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Do Spices Have Nutritional Value?

We already know fresh spices can turn any bland meal into a culinary masterpiece. But what you might not realize is many of the seasonings you use to cook or bake also contain essential vitamins, minerals, and phytonutrients. 

So, whether you need a teaspoon of cayenne pepper to turn up the heat or a tablespoon of garlic for an intense earthy flavor, you can feel good knowing you're getting a powerful blend of unique tastes and health benefits with every sprinkle of seasoning.

Top 5 Spices that Contain Vitamins & Minerals

To keep your pantry stocked with the best spices, let's review a few popular seasonings that you may already have:


Warm, sweet, and spicy, cinnamon has enjoyed popularity since 2,000 BC. Back then ancient civilizations used it for anointing and treating ailments. This practice was likely due to its antioxidant and anti-inflammatory properties. Cinnamon is also linked to improved memory and focus, while some studies even report that this popular spice may help lower blood sugar.


It's impossible to talk about nutritious spices without putting turmeric near the top of the list. Turmeric comes from the root of the curcumin longa plant, which is part of the ginger family. Its main active ingredient, curcumin, which gives it a yellowish color, is renowned for its antioxidant and anti-inflammatory effects.


As with cinnamon and turmeric, garlic has a long history of culinary and medicinal uses. This popular seasoning is reported to help fight colds and support heart health. Selenium, a key mineral that promotes healthy bodily functions and plays a critical role in metabolism balance, is also found in garlic

Cayenne Pepper

Both intense in flavor and nutrition, this type of chili pepper can be served whole or ground up—because a little does go a long way. Cayenne pepper is known for more than its heat, however. Thanks to capsaicin, an active compound of the chili pepper family, cayenne contains both antioxidant and pain-relieving properties.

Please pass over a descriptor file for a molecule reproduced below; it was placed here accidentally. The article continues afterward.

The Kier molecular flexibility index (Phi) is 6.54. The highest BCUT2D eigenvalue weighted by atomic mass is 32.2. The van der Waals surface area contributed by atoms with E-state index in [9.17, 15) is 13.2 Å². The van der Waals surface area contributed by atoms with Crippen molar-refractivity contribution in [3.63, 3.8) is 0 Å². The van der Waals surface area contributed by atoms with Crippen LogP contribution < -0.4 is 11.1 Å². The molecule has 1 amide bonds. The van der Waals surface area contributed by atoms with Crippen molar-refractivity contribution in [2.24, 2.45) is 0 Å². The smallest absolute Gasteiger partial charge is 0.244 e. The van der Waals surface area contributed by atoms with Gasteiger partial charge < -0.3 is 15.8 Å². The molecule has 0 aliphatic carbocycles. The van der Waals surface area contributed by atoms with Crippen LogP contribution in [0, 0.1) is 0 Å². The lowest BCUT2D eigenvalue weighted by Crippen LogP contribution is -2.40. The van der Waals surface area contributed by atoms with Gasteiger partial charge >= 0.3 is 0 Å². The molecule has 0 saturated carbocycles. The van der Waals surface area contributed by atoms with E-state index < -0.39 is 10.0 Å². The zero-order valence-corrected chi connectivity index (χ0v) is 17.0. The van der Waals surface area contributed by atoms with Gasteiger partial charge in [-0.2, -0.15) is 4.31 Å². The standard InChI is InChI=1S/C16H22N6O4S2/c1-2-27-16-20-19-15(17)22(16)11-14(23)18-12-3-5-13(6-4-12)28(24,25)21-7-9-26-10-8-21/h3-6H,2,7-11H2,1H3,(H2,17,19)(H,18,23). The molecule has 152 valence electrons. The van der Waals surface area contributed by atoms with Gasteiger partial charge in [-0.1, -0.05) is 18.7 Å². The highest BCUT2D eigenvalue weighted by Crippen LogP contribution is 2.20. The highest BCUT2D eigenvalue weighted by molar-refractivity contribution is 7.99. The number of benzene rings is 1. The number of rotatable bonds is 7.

It may also help improve digestion and heart health

Cocoa Powder

Okay, so cocoa isn't "technically" a spice, but there's no question people are using this popular seasoning to enhance their favorite recipes. Polyphenols and flavonoids are also found in unsweetened cocoa powder––both are compounds that offer antioxidant and anti-inflammatory properties. It also helps improve blood circulation and is a source of protein and fiber! 

Are seasonings bad for you?

As with every ingredient you eat, serving sizes are important! Many spices and seasonings contain beneficial nutrients, but certain blends may contain high amounts of sodium. For instance, you may notice ground garlic and garlic salt on a store shelf. Ground garlic has been dried and ground into a powdery substance, making it easier to add to recipes and store in pantries. Garlic salt has undergone a similar process, but with the addition of salt.

Though you may still get the nutrients from garlic, you're now also getting more salt. Therefore, make sure you're measuring how much seasoning you're adding into each recipe, and when possible, try to stick to single spices vs. blends that contain extra ingredients. 

Wondering What to Make with Those Rich Spices?

Put your spices to work with some culinary inspiration. Hop over to our recipes for delicious meal ideas perfect for breakfast, lunch, dinner, and dessert!

Don't forget to share photos when you're finished on our Instagram!